For anyone who has ever played the board game-slash-semi-occult-cultural phenomenon, it should be of little to no surprise that a big screen porting of Ouija doesn’t work in the slightest. It combines the worst elements of early 80s horror movies – the kind where idiotic, underdeveloped teens who don’t deserve to live get picked off one at a time because they’re idiots – and modern day commercial considerations and corporate synergies. It’s a useless movie, with useless themes that takes itself way too seriously.
Laine Morris (Olivia Cooke) is a high schooler grieving over the loss of her best friend due to an apparent suicide. But Laine, her dishwater dull and blandly supportive boyfriend, her vaguely rebellious sister and her stupid boyfriend, and a couple of interchangeable characters that I have completely forgotten about despite writing down their names during the screening less than 12 hours ago figure out that the girl’s death might not have been a suicide. The evil seems to be tied to the titular “spirit board” that the girl found in her attic. When they play the game as a group in the dead girl’s home, they unwittingly make a connection to a demonic force that begins picking them off one by one.
At some point in the production of one of the least essential films ever made, someone at least tried making an effort, though. For the first 40 minutes or so, Ouija at the very least makes no pretence about its half-assed concept, and sets out to deliver a competent looking movie with a stupid story. Director and co-writer Stiles White (who has a heavy visual effects background) has clearly studied shot-composition to an almost exhausting degree. Simple shots of keys jangling in locks, mismatched socks on a flight of stairs, or someone alone at a table eating a plate of pasta look pretty great, but if that’s what stands out the most in a horror movie, something has gone terribly wrong. Even the spirit’s penchant for leaving the rather silly greeting “HI FRIEND” on various surfaces at least looks cool. The requisite amount of jump scares are effectively mounted, but they likely won’t scare anyone except those who could be scared by the most absolute minor of occurrences. It’s aimed at the very narrow 13-16 crowd, and for the first half, it’s hitting the mark. I thought it was insufferably trying to clear the lowest possible bar, but I could honestly see extremely undiscerning teens getting into it. It’s also better than Annabelle in this respect, but again, that’s faint praise.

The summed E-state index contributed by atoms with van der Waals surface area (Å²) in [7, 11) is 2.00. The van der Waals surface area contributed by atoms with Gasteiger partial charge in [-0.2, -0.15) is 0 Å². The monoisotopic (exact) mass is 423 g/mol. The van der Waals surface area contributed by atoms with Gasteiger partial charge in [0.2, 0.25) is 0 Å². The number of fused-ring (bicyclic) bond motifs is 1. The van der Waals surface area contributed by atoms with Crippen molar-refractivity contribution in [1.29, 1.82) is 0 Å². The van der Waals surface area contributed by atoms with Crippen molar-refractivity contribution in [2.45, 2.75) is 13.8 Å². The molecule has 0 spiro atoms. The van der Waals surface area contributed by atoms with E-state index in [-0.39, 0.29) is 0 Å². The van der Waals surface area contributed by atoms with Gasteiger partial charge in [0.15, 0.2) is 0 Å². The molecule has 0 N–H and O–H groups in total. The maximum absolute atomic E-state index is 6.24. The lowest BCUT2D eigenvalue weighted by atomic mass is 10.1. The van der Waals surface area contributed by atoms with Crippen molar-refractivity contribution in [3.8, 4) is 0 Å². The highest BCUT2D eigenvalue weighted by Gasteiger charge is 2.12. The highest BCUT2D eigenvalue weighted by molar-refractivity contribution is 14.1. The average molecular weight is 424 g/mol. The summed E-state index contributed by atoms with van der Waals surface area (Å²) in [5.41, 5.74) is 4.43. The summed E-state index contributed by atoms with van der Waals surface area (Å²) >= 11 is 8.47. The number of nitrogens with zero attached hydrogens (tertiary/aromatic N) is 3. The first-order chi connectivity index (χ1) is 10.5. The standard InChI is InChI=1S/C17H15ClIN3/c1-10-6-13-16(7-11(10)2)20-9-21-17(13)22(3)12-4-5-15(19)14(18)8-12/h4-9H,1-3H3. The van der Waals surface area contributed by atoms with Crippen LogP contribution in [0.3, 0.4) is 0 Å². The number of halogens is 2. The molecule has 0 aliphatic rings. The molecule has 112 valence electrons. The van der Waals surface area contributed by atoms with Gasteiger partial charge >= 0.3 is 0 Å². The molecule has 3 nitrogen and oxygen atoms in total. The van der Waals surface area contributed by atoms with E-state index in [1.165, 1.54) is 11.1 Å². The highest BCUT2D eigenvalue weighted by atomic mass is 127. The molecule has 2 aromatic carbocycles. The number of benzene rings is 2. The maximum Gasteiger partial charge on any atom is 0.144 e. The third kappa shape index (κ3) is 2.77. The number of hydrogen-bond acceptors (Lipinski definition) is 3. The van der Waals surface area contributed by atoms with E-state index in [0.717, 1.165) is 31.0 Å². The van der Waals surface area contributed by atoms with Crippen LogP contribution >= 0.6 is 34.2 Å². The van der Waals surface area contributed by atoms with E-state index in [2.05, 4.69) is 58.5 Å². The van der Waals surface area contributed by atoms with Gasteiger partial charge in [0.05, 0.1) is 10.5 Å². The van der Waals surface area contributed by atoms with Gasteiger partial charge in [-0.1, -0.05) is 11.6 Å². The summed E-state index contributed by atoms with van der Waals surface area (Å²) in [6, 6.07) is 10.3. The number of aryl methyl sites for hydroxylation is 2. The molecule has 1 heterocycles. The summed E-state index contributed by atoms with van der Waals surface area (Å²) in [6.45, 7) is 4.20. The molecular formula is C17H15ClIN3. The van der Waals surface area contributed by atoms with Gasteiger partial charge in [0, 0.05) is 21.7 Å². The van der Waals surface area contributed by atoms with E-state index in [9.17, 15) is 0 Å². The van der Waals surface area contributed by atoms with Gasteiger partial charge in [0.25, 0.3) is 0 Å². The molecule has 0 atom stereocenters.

I was willing to grudgingly cede that point until the film manages to almost snap into abject incoherence. It’s like watching everyone involved simultaneously give their two weeks notice at their job; the kind of effort where people show up to work, but no one remotely gives a shit anymore. Peaking around the time the always delightful Lin Shaye shows up as a mental ward patient who knows the secrets of the spirits haunting the teens, the film literally smash cuts directly into what appears to be the climax already in progress. It’s so painfully obvious that at least five to ten minutes are missing from this part of the film, and if they aren’t, it’s the worst transition between two scenes I have ever seen in a film. It logically and logistically makes no sense.
From that cut the film climaxes not once, but twice, and neither of them are exciting. Both climaxes rip off better 80s horror films, and not just better films, but SEQUELS to better movies that were suspect to begin with. If you saw Poltergeist II and Nightmare on Elm Street 3 and you have a brain, every twist in Ouija is completely useless because you have seen this exact movie before. The entirety of this film hinges on major twists cribbed from those films. The kills are uninspired riffs on the Final Destination films that tantalizingly suggest weird things happening with Christmas lights, pool covers, and dental floss that have zero follow through or originality. The fact that the film races through all of this with the energy of a toddler on a sugar rush doesn’t help. It’s not scary or exhausting. It’s a resigned means to an end that signifies nothing. It’s not even good trash.
The cast just looks exhausted and sometimes bewildered as to why they keep playing the game and looking for new answers when all their problems will go away if they just leave the house and stop playing it. After the first time that they learn that a ghost is responsible for their friend’s death they had their answer. What are you going to do? Call the cops on the ghost? Call Bill Murray? Burn the house down? All of these things would lead to a better movie, but the cast on their own can’t make it a better movie.
Oddly, the most excusable thing about Ouija is how it can’t reconcile its spooky nature with the fact that it’s based on a board game that can be bought pretty much anywhere games are sold. It’s clearly a commercial for a product, but the product kills people. So why would anyone buy it? Who watches a commercial for something where people are being led to their deaths and says “Oh, yeah, you better give me two of those!”? Absolutely no one.
It’s a concept that could have used some degree of levity, only there’s none to be found anywhere outside of a few moments where the audience is invited to laugh openly at how dumb these people are. Or maybe we weren’t supposed to laugh. I don’t even know anymore. All I know is that Ouija isn’t a good film by any definition and I don’t need to hold a séance to contact the spirit world to figure it out.